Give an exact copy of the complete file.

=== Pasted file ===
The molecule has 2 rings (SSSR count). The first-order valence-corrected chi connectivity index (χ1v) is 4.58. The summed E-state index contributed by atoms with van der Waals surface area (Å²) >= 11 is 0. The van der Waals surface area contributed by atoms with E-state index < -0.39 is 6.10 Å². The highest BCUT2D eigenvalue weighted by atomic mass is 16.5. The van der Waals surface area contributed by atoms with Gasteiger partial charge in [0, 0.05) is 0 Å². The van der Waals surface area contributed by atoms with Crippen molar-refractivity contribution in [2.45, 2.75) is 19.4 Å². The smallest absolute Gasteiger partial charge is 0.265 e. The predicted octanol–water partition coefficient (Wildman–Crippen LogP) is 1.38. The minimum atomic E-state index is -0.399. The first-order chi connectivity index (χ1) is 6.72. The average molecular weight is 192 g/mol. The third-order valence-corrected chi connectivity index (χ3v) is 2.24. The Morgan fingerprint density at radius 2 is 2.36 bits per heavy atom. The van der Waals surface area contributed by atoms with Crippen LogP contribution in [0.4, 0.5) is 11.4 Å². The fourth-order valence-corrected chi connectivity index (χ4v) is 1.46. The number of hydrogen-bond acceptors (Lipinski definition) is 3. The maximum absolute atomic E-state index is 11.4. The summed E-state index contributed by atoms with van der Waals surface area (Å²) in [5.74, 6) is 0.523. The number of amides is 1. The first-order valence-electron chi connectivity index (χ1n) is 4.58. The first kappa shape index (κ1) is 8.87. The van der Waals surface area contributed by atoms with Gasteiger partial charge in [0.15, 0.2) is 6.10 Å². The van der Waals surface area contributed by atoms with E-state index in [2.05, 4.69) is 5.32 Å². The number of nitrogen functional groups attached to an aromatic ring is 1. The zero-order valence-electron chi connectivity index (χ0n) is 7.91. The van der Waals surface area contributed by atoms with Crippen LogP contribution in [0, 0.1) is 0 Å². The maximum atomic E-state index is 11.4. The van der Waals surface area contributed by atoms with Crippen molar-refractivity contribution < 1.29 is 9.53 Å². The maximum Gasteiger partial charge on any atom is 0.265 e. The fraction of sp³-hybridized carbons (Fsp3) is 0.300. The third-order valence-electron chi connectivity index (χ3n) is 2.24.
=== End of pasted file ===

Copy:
The molecule has 2 rings (SSSR count). The first-order valence-corrected chi connectivity index (χ1v) is 4.58. The summed E-state index contributed by atoms with van der Waals surface area (Å²) >= 11 is 0. The van der Waals surface area contributed by atoms with E-state index < -0.39 is 6.10 Å². The highest BCUT2D eigenvalue weighted by atomic mass is 16.5. The van der Waals surface area contributed by atoms with Gasteiger partial charge in [0, 0.05) is 0 Å². The van der Waals surface area contributed by atoms with Crippen molar-refractivity contribution in [2.45, 2.75) is 19.4 Å². The smallest absolute Gasteiger partial charge is 0.265 e. The predicted octanol–water partition coefficient (Wildman–Crippen LogP) is 1.38. The minimum atomic E-state index is -0.399. The first-order chi connectivity index (χ1) is 6.72. The average molecular weight is 192 g/mol. The third-order valence-corrected chi connectivity index (χ3v) is 2.24. The Morgan fingerprint density at radius 2 is 2.36 bits per heavy atom. The van der Waals surface area contributed by atoms with Crippen LogP contribution in [0.4, 0.5) is 11.4 Å². The fourth-order valence-corrected chi connectivity index (χ4v) is 1.46. The number of hydrogen-bond acceptors (Lipinski definition) is 3. The maximum absolute atomic E-state index is 11.4. The summed E-state index contributed by atoms with van der Waals surface area (Å²) in [5.74, 6) is 0.523. The number of amides is 1. The first-order valence-electron chi connectivity index (χ1n) is 4.58. The first kappa shape index (κ1) is 8.87. The van der Waals surface area contributed by atoms with Gasteiger partial charge in [0.15, 0.2) is 6.10 Å². The van der Waals surface area contributed by atoms with E-state index in [2.05, 4.69) is 5.32 Å². The number of nitrogen functional groups attached to an aromatic ring is 1. The zero-order valence-electron chi connectivity index (χ0n) is 7.91. The van der Waals surface area contributed by atoms with Crippen LogP contribution in [0, 0.1) is 0 Å². The maximum atomic E-state index is 11.4. The van der Waals surface area contributed by atoms with Crippen molar-refractivity contribution < 1.29 is 9.53 Å². The maximum Gasteiger partial charge on any atom is 0.265 e. The fraction of sp³-hybridized carbons (Fsp3) is 0.300. The third-order valence-electron chi connectivity index (χ3n) is 2.24.